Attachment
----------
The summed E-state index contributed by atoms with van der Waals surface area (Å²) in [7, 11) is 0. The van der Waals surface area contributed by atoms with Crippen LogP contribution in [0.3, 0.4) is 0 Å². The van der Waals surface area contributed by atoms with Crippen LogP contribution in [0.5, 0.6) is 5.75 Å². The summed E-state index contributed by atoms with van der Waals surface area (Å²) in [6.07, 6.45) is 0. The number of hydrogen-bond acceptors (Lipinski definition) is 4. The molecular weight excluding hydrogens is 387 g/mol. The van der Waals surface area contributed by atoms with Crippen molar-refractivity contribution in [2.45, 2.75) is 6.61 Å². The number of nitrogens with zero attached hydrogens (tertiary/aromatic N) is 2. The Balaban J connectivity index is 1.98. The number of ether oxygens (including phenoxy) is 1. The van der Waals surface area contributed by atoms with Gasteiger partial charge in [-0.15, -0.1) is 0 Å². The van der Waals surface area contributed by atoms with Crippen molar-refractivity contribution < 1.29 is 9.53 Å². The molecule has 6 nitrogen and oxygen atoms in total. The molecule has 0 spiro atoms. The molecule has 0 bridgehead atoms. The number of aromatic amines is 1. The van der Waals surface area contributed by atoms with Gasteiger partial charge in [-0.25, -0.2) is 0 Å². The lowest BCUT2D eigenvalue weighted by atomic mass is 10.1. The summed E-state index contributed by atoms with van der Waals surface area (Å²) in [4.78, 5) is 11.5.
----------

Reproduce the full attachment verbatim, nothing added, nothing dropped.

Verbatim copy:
The summed E-state index contributed by atoms with van der Waals surface area (Å²) in [7, 11) is 0. The van der Waals surface area contributed by atoms with Crippen LogP contribution in [0.3, 0.4) is 0 Å². The van der Waals surface area contributed by atoms with Crippen LogP contribution in [0.5, 0.6) is 5.75 Å². The summed E-state index contributed by atoms with van der Waals surface area (Å²) in [6.07, 6.45) is 0. The number of hydrogen-bond acceptors (Lipinski definition) is 4. The molecular weight excluding hydrogens is 387 g/mol. The van der Waals surface area contributed by atoms with Crippen molar-refractivity contribution in [2.45, 2.75) is 6.61 Å². The number of nitrogens with zero attached hydrogens (tertiary/aromatic N) is 2. The Balaban J connectivity index is 1.98. The number of ether oxygens (including phenoxy) is 1. The van der Waals surface area contributed by atoms with Gasteiger partial charge in [-0.15, -0.1) is 0 Å². The van der Waals surface area contributed by atoms with Crippen molar-refractivity contribution < 1.29 is 9.53 Å². The molecule has 6 nitrogen and oxygen atoms in total. The molecule has 0 spiro atoms. The molecule has 0 bridgehead atoms. The number of aromatic amines is 1. The van der Waals surface area contributed by atoms with Gasteiger partial charge in [-0.25, -0.2) is 0 Å². The lowest BCUT2D eigenvalue weighted by atomic mass is 10.1. The summed E-state index contributed by atoms with van der Waals surface area (Å²) in [4.78, 5) is 11.5.